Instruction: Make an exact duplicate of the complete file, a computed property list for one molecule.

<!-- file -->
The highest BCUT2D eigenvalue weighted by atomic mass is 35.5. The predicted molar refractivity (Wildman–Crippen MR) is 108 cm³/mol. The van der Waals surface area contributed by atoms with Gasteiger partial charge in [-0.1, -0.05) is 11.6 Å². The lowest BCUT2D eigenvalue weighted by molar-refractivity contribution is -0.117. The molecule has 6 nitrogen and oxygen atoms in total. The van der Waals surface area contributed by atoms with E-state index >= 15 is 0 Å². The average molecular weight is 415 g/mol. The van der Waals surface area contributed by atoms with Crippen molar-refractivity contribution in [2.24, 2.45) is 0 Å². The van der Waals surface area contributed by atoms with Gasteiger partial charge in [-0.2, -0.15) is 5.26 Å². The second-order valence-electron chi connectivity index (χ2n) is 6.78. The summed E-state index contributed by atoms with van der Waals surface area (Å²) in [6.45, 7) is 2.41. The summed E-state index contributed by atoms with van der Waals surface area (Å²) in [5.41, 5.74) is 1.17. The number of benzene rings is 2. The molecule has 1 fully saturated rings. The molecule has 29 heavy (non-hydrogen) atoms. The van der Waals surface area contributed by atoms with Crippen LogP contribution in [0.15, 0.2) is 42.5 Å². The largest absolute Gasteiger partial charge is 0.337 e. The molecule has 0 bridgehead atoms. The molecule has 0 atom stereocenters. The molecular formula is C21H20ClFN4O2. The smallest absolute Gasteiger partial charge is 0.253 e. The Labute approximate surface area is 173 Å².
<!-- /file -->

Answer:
The highest BCUT2D eigenvalue weighted by atomic mass is 35.5. The predicted molar refractivity (Wildman–Crippen MR) is 108 cm³/mol. The van der Waals surface area contributed by atoms with Gasteiger partial charge in [-0.1, -0.05) is 11.6 Å². The lowest BCUT2D eigenvalue weighted by molar-refractivity contribution is -0.117. The molecule has 6 nitrogen and oxygen atoms in total. The van der Waals surface area contributed by atoms with E-state index >= 15 is 0 Å². The average molecular weight is 415 g/mol. The van der Waals surface area contributed by atoms with Crippen molar-refractivity contribution in [2.24, 2.45) is 0 Å². The van der Waals surface area contributed by atoms with Gasteiger partial charge in [-0.2, -0.15) is 5.26 Å². The second-order valence-electron chi connectivity index (χ2n) is 6.78. The summed E-state index contributed by atoms with van der Waals surface area (Å²) in [6.45, 7) is 2.41. The summed E-state index contributed by atoms with van der Waals surface area (Å²) in [5.41, 5.74) is 1.17. The number of benzene rings is 2. The molecule has 1 fully saturated rings. The molecule has 29 heavy (non-hydrogen) atoms. The van der Waals surface area contributed by atoms with Crippen LogP contribution in [0.15, 0.2) is 42.5 Å². The largest absolute Gasteiger partial charge is 0.337 e. The molecule has 0 bridgehead atoms. The molecule has 0 atom stereocenters. The molecular formula is C21H20ClFN4O2. The smallest absolute Gasteiger partial charge is 0.253 e. The Labute approximate surface area is 173 Å².